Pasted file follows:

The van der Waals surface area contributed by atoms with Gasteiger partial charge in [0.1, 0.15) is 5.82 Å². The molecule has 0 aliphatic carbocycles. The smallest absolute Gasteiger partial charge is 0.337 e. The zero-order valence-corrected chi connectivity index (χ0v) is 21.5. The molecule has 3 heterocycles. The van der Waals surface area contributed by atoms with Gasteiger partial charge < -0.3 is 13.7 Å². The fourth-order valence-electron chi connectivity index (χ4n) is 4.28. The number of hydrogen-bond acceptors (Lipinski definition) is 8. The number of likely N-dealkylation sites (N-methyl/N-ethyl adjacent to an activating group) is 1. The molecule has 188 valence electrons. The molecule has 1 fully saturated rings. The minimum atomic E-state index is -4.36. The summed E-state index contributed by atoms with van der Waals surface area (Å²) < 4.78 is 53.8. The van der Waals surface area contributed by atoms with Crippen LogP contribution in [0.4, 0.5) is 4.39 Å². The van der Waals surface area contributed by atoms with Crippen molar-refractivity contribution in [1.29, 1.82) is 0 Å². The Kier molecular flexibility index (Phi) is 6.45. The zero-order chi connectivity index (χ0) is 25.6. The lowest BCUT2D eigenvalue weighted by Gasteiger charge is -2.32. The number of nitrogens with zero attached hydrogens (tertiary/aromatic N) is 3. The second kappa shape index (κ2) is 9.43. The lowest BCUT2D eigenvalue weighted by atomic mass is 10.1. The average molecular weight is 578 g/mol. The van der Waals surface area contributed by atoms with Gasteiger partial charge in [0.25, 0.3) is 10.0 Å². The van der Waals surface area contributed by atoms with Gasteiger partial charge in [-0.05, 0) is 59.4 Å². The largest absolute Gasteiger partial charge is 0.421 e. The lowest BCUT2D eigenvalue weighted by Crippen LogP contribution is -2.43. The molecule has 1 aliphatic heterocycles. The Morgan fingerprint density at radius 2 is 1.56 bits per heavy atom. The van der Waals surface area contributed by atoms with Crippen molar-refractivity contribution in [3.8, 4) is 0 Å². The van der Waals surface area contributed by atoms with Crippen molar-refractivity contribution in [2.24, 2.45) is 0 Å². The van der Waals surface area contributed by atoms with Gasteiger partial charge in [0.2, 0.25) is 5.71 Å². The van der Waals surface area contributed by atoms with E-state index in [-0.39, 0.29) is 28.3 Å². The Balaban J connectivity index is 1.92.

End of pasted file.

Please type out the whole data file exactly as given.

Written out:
The van der Waals surface area contributed by atoms with Gasteiger partial charge in [0.1, 0.15) is 5.82 Å². The molecule has 0 aliphatic carbocycles. The smallest absolute Gasteiger partial charge is 0.337 e. The zero-order valence-corrected chi connectivity index (χ0v) is 21.5. The molecule has 3 heterocycles. The van der Waals surface area contributed by atoms with Gasteiger partial charge < -0.3 is 13.7 Å². The fourth-order valence-electron chi connectivity index (χ4n) is 4.28. The number of hydrogen-bond acceptors (Lipinski definition) is 8. The number of likely N-dealkylation sites (N-methyl/N-ethyl adjacent to an activating group) is 1. The molecule has 188 valence electrons. The molecule has 1 fully saturated rings. The minimum atomic E-state index is -4.36. The summed E-state index contributed by atoms with van der Waals surface area (Å²) < 4.78 is 53.8. The van der Waals surface area contributed by atoms with Crippen LogP contribution in [0.4, 0.5) is 4.39 Å². The van der Waals surface area contributed by atoms with Crippen molar-refractivity contribution in [1.29, 1.82) is 0 Å². The Kier molecular flexibility index (Phi) is 6.45. The zero-order chi connectivity index (χ0) is 25.6. The lowest BCUT2D eigenvalue weighted by Gasteiger charge is -2.32. The number of nitrogens with zero attached hydrogens (tertiary/aromatic N) is 3. The second kappa shape index (κ2) is 9.43. The lowest BCUT2D eigenvalue weighted by atomic mass is 10.1. The average molecular weight is 578 g/mol. The van der Waals surface area contributed by atoms with Gasteiger partial charge in [0.25, 0.3) is 10.0 Å². The van der Waals surface area contributed by atoms with Gasteiger partial charge in [-0.05, 0) is 59.4 Å². The largest absolute Gasteiger partial charge is 0.421 e. The lowest BCUT2D eigenvalue weighted by Crippen LogP contribution is -2.43. The molecule has 1 aliphatic heterocycles. The Morgan fingerprint density at radius 2 is 1.56 bits per heavy atom. The van der Waals surface area contributed by atoms with Crippen molar-refractivity contribution in [3.8, 4) is 0 Å². The van der Waals surface area contributed by atoms with Crippen molar-refractivity contribution in [2.24, 2.45) is 0 Å². The van der Waals surface area contributed by atoms with Gasteiger partial charge in [0.2, 0.25) is 5.71 Å². The van der Waals surface area contributed by atoms with E-state index in [-0.39, 0.29) is 28.3 Å². The Balaban J connectivity index is 1.92.